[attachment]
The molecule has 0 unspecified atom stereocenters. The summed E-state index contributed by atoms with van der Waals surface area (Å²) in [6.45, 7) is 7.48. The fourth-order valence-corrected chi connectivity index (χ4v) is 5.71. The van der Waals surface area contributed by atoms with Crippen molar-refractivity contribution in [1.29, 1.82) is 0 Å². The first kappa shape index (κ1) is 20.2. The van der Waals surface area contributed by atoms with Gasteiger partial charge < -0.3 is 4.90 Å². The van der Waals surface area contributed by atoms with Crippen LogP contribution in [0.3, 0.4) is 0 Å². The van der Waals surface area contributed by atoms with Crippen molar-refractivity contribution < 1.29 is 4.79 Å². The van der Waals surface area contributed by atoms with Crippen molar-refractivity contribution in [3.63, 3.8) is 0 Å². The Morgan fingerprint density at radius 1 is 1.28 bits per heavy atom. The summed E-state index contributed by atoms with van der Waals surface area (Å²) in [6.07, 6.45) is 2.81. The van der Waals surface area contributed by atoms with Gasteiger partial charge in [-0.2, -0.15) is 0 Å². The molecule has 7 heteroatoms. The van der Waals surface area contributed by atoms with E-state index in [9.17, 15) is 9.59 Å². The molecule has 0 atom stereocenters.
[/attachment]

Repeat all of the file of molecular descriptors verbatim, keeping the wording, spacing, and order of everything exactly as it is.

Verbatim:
The molecule has 0 unspecified atom stereocenters. The summed E-state index contributed by atoms with van der Waals surface area (Å²) in [6.45, 7) is 7.48. The fourth-order valence-corrected chi connectivity index (χ4v) is 5.71. The van der Waals surface area contributed by atoms with Crippen molar-refractivity contribution in [1.29, 1.82) is 0 Å². The first kappa shape index (κ1) is 20.2. The van der Waals surface area contributed by atoms with Gasteiger partial charge < -0.3 is 4.90 Å². The van der Waals surface area contributed by atoms with Crippen LogP contribution in [0.3, 0.4) is 0 Å². The van der Waals surface area contributed by atoms with Crippen molar-refractivity contribution < 1.29 is 4.79 Å². The van der Waals surface area contributed by atoms with Crippen molar-refractivity contribution in [3.63, 3.8) is 0 Å². The Morgan fingerprint density at radius 1 is 1.28 bits per heavy atom. The summed E-state index contributed by atoms with van der Waals surface area (Å²) in [6.07, 6.45) is 2.81. The van der Waals surface area contributed by atoms with Gasteiger partial charge in [-0.2, -0.15) is 0 Å². The molecule has 7 heteroatoms. The van der Waals surface area contributed by atoms with E-state index in [9.17, 15) is 9.59 Å². The molecule has 0 atom stereocenters.